The government will seek parliamentary approval to "bomb someone or other" in Syria, as part of a well-thought-out strategy to deal with the country's civil war and stem the flow of refugees to Europe.
"We have all been moved by the sight of these desperate people fleeing the violence - in some cases literally bombed out of their homes," a government spokesman said. "What better way to help them than by dropping more bombs?"
The Syrian civil war is complicated by the numerous factions involved, by the interference of foreign powers and by the absence of obvious "good guys" in a conflict that involves Assad's Iran-backed regime and Sunni fundamentalist Islamic State (IS) forces. The government had previously sought parliamentary approval for air strikes against Assad's forces, but since then the conflict has become too complex for David Cameron to try to understand at the same time as watching Game of Thrones, leaving the target unclear.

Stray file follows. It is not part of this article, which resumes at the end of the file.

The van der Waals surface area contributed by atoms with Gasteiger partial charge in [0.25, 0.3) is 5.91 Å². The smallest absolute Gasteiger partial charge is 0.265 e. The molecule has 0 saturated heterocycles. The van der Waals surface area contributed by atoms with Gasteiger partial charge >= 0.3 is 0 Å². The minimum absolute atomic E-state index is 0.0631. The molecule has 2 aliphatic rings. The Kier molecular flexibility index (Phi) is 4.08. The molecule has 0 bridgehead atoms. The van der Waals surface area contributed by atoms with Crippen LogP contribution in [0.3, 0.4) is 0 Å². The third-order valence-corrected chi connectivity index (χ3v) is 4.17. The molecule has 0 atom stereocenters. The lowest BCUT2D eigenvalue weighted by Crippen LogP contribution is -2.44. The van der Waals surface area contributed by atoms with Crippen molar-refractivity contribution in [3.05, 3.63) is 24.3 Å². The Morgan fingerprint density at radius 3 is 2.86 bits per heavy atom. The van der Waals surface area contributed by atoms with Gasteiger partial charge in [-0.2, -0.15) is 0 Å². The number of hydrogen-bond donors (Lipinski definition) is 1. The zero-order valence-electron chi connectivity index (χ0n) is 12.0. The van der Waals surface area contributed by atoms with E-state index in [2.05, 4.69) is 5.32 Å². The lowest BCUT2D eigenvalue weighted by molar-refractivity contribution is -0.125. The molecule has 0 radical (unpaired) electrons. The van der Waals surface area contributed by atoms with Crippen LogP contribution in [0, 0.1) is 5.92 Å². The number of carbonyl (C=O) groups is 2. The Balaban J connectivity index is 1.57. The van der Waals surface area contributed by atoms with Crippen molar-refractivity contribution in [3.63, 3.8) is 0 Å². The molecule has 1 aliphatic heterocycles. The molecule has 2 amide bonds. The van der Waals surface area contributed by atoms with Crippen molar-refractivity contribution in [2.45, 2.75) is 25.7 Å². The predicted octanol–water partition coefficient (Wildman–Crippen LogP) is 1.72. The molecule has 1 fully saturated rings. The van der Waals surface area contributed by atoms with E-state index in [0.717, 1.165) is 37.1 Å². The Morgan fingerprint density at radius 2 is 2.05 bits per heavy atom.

"We may just wing it on the day, or drop the bombs at random," the government said. "Or we'll just do whatever the Americans tell us to. That never ends badly."